Bonjour! Paris is the largest city in France. After passing cafes and walking through the banks of the Seine River, you will see the sky in Paris is clear blue and sunny, and there is a kind of beauty that moves the heart. When thinking of Paris, the Eiffel Tower, the ubiquitous cafes and the iconic wicker rattan chairs are the most evocative items.
Significantly modeled for the brasseries and bistros of Parisian boulevards, these Paris Cafe Chairs are light enough to move around while remaining sturdy and comfortable. They were originally woven from rattan, a fashionable French colonial import from the early 20th century. The time-honored technique of molding and stretching rattan into its shape was perfected by the French in the 1930s. Amerivend Works has replaced the rattan with recycled poly strand weave, making this chair UV and weather-resistant, and more durable as it will not lose its resilience, even under heavy use.
The origin of the Paris Cafe Bistro Chair
If we want to learn the history of bistro chairs, then we should understand the origin of bistros. Born in France in the twentieth century, bistros were originally started by French families offering food and wine to strangers to increase their source of income. As a result, most of these so-called restaurants at the time were small places with a very limited menu selection, but with different daily dishes. The owners are accustomed to displaying the menu on a chalkboard, and the ingredients are usually locally sourced, so prices are usually affordable.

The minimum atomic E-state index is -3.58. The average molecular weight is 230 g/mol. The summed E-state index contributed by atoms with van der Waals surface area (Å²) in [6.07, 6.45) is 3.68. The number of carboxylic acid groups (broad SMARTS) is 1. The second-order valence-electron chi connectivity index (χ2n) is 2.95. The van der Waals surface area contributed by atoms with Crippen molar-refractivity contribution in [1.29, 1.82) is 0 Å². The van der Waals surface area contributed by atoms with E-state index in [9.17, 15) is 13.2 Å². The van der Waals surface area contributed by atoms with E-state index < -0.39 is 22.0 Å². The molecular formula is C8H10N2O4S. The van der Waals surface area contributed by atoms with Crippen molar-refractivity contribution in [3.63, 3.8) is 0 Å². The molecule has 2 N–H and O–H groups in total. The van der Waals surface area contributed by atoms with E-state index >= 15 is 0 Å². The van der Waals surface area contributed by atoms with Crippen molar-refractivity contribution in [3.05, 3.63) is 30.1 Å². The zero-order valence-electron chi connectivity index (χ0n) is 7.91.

The word bistro is taken from the Russian term 'Bwystra', which means fast. During the Napoleonic Wars, when Russian troops invaded France, they often shouted "Bwystra!" to the owners or waiters to ask for a faster service because they needed to get back on the road asap. Over time, the owners coined the term to label their restaurant as a place that offers fast and efficient service.